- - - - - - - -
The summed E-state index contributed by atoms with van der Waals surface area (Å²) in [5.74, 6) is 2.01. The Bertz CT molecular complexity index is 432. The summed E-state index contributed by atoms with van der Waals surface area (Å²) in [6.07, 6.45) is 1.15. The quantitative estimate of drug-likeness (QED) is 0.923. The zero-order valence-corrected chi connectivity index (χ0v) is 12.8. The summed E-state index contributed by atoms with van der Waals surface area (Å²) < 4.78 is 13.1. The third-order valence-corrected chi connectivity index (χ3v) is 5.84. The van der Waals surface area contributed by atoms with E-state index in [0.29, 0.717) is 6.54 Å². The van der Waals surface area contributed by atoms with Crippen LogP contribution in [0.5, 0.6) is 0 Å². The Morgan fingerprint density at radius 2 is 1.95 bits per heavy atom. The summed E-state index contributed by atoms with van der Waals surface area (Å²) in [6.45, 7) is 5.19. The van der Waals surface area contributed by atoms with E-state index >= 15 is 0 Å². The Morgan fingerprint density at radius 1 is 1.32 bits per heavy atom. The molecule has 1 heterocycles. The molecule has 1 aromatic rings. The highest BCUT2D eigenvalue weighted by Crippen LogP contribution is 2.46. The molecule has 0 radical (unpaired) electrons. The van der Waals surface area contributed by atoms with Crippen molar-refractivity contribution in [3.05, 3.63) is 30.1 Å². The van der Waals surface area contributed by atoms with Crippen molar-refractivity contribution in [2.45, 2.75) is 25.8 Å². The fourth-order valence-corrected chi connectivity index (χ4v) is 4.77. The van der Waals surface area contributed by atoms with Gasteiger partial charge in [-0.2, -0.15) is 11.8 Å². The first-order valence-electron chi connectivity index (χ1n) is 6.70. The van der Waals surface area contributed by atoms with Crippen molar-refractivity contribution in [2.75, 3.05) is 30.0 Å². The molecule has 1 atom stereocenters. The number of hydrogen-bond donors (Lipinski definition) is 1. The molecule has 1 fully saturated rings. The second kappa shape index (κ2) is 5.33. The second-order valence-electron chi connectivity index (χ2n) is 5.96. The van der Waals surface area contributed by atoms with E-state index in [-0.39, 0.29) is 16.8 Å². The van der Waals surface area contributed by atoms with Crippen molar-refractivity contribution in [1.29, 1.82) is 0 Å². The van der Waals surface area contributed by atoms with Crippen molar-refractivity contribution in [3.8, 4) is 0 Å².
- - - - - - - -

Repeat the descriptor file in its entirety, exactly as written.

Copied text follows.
The summed E-state index contributed by atoms with van der Waals surface area (Å²) in [5.74, 6) is 2.01. The Bertz CT molecular complexity index is 432. The summed E-state index contributed by atoms with van der Waals surface area (Å²) in [6.07, 6.45) is 1.15. The quantitative estimate of drug-likeness (QED) is 0.923. The zero-order valence-corrected chi connectivity index (χ0v) is 12.8. The summed E-state index contributed by atoms with van der Waals surface area (Å²) < 4.78 is 13.1. The third-order valence-corrected chi connectivity index (χ3v) is 5.84. The van der Waals surface area contributed by atoms with E-state index in [0.29, 0.717) is 6.54 Å². The van der Waals surface area contributed by atoms with Crippen LogP contribution in [0.5, 0.6) is 0 Å². The Morgan fingerprint density at radius 2 is 1.95 bits per heavy atom. The summed E-state index contributed by atoms with van der Waals surface area (Å²) in [6.45, 7) is 5.19. The van der Waals surface area contributed by atoms with E-state index >= 15 is 0 Å². The Morgan fingerprint density at radius 1 is 1.32 bits per heavy atom. The molecule has 1 heterocycles. The molecule has 1 aromatic rings. The highest BCUT2D eigenvalue weighted by Crippen LogP contribution is 2.46. The molecule has 0 radical (unpaired) electrons. The van der Waals surface area contributed by atoms with Crippen molar-refractivity contribution in [3.05, 3.63) is 30.1 Å². The van der Waals surface area contributed by atoms with Crippen molar-refractivity contribution in [2.45, 2.75) is 25.8 Å². The fourth-order valence-corrected chi connectivity index (χ4v) is 4.77. The van der Waals surface area contributed by atoms with Gasteiger partial charge in [-0.2, -0.15) is 11.8 Å². The first-order valence-electron chi connectivity index (χ1n) is 6.70. The van der Waals surface area contributed by atoms with Crippen molar-refractivity contribution in [2.75, 3.05) is 30.0 Å². The molecule has 1 atom stereocenters. The number of hydrogen-bond donors (Lipinski definition) is 1. The molecule has 1 fully saturated rings. The second kappa shape index (κ2) is 5.33. The second-order valence-electron chi connectivity index (χ2n) is 5.96. The van der Waals surface area contributed by atoms with E-state index in [-0.39, 0.29) is 16.8 Å². The van der Waals surface area contributed by atoms with Crippen molar-refractivity contribution in [1.29, 1.82) is 0 Å². The van der Waals surface area contributed by atoms with Crippen molar-refractivity contribution in [3.8, 4) is 0 Å².